Strength Improvements With 1 Year of Progressive Resistance Training in Older Women
Morganti, C.M., Nelson, M.E., Fiatarone, M.A., Dalla(, G.E., Economos, C.D., Crawford, B.M., Evans, W.J. Human Physiology Laboratory and Division of Biostatistics, Jean Mayer USDA Human Nutrition Research Center on Aging, Tufts University; Division on Aging, Harvard Medical School, Boston, MA. Noll Physiology Research Center, Pennsylvania State University, State College, PA.
Thirty-nine healthy women aged ≈ 59 years were placed in either a control group or a strength training group that trained twice weekly for 12 months. The exercise group trained at 80% of their most recent one repetition maximum. The one repetition maximum was measured for each exercise once a month in the exercise group and at the beginning, mid-study, and end of the study in the control group.
One repetition maximum was increased in the exercise group by ≈ 74% (lateral pull down),≈ 35% (knee extensor), and ≈ 77% (leg press). The control group showed increases of ≈13%, ≈ 3-7% and ≈18% respectively. In the exercise group approximately 50% of the gains in knee extension and lateral pull down, and 40% in the leg press were seen in the first 3 months of the study. In all three exercises strength gains in the exercise group continued over the entire 12-month period.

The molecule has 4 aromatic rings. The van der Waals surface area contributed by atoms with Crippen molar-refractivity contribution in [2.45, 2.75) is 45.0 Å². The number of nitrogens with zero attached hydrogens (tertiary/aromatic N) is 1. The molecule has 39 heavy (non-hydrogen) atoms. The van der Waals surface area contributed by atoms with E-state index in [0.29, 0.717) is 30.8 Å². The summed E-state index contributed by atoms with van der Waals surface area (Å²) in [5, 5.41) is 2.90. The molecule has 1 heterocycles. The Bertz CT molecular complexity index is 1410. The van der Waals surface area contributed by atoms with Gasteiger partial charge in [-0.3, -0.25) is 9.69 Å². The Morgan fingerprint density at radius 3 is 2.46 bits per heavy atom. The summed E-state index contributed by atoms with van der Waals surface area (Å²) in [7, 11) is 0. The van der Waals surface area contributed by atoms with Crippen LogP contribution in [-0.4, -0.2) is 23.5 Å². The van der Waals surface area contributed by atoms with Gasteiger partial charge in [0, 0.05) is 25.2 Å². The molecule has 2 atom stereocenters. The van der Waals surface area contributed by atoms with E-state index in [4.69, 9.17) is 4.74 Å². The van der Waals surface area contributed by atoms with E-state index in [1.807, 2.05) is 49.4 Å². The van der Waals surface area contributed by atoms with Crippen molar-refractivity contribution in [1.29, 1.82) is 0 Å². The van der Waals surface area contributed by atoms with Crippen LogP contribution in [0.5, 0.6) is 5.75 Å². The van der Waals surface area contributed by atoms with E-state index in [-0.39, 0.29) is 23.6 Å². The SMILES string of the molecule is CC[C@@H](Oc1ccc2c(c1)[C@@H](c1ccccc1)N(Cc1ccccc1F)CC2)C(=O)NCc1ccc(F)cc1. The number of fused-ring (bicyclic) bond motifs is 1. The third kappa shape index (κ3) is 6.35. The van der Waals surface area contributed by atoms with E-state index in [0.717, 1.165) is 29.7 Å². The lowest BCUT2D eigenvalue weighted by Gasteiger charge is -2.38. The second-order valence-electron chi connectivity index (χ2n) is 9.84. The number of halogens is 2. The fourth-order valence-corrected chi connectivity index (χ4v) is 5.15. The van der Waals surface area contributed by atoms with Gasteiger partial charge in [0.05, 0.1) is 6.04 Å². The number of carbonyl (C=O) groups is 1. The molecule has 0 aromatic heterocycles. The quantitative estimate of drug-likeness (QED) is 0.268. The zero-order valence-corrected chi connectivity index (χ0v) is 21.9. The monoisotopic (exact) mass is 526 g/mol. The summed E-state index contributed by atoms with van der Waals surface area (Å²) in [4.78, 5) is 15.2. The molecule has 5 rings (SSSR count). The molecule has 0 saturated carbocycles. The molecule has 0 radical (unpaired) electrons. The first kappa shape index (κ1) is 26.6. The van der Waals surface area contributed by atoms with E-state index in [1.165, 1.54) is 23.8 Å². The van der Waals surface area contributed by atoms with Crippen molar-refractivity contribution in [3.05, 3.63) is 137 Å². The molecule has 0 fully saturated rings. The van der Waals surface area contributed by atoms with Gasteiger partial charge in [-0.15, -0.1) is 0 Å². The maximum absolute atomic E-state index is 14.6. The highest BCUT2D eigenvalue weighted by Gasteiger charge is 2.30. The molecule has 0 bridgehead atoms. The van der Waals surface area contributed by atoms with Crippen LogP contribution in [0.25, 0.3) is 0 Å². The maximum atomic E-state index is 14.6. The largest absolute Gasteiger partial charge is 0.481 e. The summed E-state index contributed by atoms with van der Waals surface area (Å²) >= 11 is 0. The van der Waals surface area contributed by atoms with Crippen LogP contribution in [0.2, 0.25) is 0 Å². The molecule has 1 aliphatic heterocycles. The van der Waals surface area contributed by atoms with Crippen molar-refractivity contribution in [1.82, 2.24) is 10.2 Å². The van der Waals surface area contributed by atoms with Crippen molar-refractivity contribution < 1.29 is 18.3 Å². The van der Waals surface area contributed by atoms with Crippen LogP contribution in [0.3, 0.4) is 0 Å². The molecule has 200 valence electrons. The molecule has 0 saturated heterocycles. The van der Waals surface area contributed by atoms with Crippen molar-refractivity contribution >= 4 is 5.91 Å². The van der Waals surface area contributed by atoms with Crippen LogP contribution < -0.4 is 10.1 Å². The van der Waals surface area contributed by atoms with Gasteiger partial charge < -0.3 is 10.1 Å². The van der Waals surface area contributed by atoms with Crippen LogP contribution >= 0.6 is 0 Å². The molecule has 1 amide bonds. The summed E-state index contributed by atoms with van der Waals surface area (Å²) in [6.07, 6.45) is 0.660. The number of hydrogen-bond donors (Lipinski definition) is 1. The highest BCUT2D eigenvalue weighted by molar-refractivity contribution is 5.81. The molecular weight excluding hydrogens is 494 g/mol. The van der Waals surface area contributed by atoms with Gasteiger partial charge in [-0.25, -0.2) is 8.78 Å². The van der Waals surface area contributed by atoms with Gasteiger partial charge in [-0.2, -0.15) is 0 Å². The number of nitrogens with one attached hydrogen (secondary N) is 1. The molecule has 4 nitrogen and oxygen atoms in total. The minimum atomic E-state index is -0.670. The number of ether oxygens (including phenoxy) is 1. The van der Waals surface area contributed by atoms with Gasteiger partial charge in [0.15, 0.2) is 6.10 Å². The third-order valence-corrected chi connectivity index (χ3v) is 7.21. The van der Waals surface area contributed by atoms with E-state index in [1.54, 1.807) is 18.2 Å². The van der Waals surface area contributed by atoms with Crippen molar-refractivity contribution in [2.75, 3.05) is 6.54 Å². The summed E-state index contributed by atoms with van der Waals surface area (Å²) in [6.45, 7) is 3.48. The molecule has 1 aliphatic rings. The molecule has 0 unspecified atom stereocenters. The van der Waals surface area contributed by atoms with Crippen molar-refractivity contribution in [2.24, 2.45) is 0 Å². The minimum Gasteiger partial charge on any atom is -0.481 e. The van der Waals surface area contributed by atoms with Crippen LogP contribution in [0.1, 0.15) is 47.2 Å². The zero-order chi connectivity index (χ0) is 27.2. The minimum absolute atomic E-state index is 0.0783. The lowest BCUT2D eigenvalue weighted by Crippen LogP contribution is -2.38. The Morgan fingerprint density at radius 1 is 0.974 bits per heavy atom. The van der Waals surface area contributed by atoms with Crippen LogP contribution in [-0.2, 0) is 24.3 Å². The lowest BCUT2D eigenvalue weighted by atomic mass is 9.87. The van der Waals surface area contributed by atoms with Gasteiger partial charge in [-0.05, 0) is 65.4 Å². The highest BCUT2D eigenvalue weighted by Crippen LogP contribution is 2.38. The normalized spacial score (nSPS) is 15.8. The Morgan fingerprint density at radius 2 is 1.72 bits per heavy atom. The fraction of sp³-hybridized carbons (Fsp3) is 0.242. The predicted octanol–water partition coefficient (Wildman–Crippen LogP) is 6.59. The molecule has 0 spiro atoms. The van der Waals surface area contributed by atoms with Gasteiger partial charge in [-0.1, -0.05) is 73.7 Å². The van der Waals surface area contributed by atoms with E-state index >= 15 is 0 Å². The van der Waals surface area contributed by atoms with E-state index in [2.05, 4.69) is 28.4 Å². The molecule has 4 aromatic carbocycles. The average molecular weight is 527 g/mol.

These data show that high-intensity, progressive strength training results in substantial and continual strength increases in post menopausal women for at least 12 months. The greatest gains were seen in the first 3 months of training. The evidence that you can expect to see improvement in strength over 38 at least a one year period is important both physically and psychologically. It means that your programming should support achievement of long range strength gains. In addition participants should be aware that they can expect a plateau effect at around 3 months, but with continued strength training will likely experience a gradual increase for at least the following 9 months.
Keiser Equipment Used
Published in Medicine and Science in Sports and Exercise, 1995 Copyright, American College of Sports Medicine.